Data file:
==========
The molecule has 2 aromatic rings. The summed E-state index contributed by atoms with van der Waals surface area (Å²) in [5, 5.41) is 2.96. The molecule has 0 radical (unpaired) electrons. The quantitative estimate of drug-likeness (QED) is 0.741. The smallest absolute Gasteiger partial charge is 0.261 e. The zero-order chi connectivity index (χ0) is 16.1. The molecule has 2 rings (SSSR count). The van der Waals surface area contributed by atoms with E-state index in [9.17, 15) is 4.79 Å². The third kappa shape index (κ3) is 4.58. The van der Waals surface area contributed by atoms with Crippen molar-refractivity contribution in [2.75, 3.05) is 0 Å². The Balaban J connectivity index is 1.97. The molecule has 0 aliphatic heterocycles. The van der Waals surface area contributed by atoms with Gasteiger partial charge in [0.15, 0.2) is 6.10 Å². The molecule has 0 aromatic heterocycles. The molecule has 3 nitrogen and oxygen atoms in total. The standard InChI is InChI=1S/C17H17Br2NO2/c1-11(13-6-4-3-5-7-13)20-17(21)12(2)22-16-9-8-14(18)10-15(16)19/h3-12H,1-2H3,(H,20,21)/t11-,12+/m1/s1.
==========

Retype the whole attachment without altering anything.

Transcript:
The molecule has 2 aromatic rings. The summed E-state index contributed by atoms with van der Waals surface area (Å²) in [5, 5.41) is 2.96. The molecule has 0 radical (unpaired) electrons. The quantitative estimate of drug-likeness (QED) is 0.741. The smallest absolute Gasteiger partial charge is 0.261 e. The zero-order chi connectivity index (χ0) is 16.1. The molecule has 2 rings (SSSR count). The van der Waals surface area contributed by atoms with E-state index in [9.17, 15) is 4.79 Å². The third kappa shape index (κ3) is 4.58. The van der Waals surface area contributed by atoms with Crippen molar-refractivity contribution in [2.75, 3.05) is 0 Å². The Balaban J connectivity index is 1.97. The molecule has 0 aliphatic heterocycles. The van der Waals surface area contributed by atoms with Gasteiger partial charge in [0.15, 0.2) is 6.10 Å². The molecule has 0 aromatic heterocycles. The molecule has 3 nitrogen and oxygen atoms in total. The standard InChI is InChI=1S/C17H17Br2NO2/c1-11(13-6-4-3-5-7-13)20-17(21)12(2)22-16-9-8-14(18)10-15(16)19/h3-12H,1-2H3,(H,20,21)/t11-,12+/m1/s1.